For years, I have made the deliberately exaggerated statement: if banks disclosed their current exposure details, bank examiners would never have to step foot inside a bank (yes, I know because I received training in bank examination at the Federal Reserve there are some tasks bank examiners must visit the banks to perform).
Why did I make this exaggerated statement? To highlight the fact, it is easy for bankers who are great storytellers to seduce their regulators when they are the ones in possession of all the facts. Economists call this regulatory capture.
Transparency ends regulatory capture. Before visiting with Bank of America, regulators can sit down with JP Morgan/other banks as well as investors and find out what concerns them about Bank of America (visa versa before visiting JP Morgan, sit down with Bank of America).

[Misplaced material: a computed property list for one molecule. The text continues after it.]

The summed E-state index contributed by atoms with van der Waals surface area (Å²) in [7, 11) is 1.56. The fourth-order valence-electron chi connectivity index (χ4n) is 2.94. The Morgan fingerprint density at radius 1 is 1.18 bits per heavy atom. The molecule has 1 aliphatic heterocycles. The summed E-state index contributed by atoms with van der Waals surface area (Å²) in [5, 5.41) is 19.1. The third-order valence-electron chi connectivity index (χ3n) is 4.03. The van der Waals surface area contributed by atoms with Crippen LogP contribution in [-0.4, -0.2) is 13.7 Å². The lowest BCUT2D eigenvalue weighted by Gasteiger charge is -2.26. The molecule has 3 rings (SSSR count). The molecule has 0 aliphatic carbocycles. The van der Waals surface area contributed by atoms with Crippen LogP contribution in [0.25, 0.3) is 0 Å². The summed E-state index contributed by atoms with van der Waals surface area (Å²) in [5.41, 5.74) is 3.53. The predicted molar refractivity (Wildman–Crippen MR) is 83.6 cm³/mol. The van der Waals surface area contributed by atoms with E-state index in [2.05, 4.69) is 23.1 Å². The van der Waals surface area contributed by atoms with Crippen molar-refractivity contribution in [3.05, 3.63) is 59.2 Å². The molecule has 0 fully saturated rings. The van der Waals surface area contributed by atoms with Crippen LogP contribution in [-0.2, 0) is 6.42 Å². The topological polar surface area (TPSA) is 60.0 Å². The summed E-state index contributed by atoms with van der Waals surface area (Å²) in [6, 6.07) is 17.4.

When going into meetings with the bankers, not only will the regulators have the “facts”, but they will also have a pretty good grasp of how these facts should be analyzed and the conclusion of this analysis.
Of course, the bank will try to pull the wool over the regulators’ eyes. However, this doesn’t achieve much. The market also knows the facts, how to analyze the facts and the conclusion of this analysis. The market is perfectly capable of exerting discipline on the banks to address problems and exert discipline on regulators to enforce regulations.
Why do I bring this up? The Trump Administration and its appointed financial regulators have decided regulatory capture is good. They prefer bankers being the only party with the facts and being in position to mislead the regulators with their stories.